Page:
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Stroke patients wait nearly an hour for an ambulance



Patients with suspected stroke faced ambulance waiting times of up to an hour in October, according to new figures from NHS England.

The average waiting time for stroke 999 calls was 53 minutes and 54 seconds – the worst since records began in 2007.

NHS England aims to reach stroke patients within 18 minutes and any delay in treatment can have serious consequences.

Charlotte Nicholls, Head of Policy at the Stroke Association, said:

“Paramedics should aim to respond to a suspected stroke in 18 minutes. Yet unprecedented system-wide pressures are now severely compromising ambulance response and hospital treatment times, despite the tireless efforts of health professionals.

“We are gravely worried about the impact this is having on people experiencing a stroke and we are now hearing from people who missed treatment, that would have reduced the disability they’re now left with.”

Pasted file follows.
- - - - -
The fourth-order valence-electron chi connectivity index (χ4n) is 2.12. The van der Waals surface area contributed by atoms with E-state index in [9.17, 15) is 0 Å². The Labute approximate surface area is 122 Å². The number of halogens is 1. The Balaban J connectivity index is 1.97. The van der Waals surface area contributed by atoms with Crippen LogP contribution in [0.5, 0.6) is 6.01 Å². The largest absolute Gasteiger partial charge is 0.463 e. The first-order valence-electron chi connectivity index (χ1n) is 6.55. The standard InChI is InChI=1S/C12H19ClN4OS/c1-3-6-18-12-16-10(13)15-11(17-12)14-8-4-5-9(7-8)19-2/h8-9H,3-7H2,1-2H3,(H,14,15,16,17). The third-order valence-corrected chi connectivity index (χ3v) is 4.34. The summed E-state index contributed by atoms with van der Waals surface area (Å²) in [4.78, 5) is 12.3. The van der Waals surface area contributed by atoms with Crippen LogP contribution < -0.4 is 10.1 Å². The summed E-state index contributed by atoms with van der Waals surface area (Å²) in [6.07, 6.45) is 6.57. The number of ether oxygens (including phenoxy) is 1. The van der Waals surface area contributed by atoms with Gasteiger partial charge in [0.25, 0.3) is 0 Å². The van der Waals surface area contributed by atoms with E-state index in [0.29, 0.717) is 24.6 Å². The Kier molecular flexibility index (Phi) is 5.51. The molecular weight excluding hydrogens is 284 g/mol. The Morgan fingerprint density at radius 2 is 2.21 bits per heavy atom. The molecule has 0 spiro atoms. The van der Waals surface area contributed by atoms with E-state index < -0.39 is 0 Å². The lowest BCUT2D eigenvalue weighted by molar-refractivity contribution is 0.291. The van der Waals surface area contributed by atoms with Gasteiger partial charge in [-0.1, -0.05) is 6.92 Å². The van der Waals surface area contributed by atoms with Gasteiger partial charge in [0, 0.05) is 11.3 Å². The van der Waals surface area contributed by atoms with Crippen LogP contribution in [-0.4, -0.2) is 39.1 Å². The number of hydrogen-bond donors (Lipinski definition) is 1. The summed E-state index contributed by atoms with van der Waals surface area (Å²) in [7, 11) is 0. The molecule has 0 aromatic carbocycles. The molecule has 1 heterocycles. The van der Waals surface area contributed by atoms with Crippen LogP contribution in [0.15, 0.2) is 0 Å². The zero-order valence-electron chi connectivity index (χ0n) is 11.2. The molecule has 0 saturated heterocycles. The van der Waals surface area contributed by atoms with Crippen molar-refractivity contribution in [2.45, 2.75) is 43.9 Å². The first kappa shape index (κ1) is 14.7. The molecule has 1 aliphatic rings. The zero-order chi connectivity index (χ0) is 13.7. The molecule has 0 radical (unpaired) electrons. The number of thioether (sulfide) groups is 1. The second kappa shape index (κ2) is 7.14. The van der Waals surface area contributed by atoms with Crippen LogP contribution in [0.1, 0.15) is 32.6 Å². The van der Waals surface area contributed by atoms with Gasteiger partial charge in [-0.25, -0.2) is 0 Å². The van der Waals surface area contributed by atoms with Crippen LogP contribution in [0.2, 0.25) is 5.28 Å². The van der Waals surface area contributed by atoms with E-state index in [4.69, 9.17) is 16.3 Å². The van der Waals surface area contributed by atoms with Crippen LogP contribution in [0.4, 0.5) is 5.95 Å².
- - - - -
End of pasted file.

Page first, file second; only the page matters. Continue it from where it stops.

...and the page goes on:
Ambulance trusts in England are under significant strain.

NHS England said that October was their busiest month ever, with staff answering a record 1,012,143 calls.

Meanwhile, major A&Es treated more than 1.4 million over the course of the month – the highest ever for October.

Deborah Ward, senior analyst at The King’s Fund health think tank, said: “Today’s stats reveal the worst performance since current records began for ambulance calls, A&Es and waits for planned hospital care.

“In a normal year any one of these would ring alarm bells; taken together before winter has even begun, they suggest a health and care system running hot for such a sustained period whilst still dealing with Covid-19, is now on its knees.”

Nicholls of the Stroke Association said it was ‘essential’ that complex pressures were addressed ‘immediately’, with more resources and funding to support faster dispatch of ambulances.

The spokesperson stressed that people should continue to dial 999 as soon as they spot the signs of a stroke.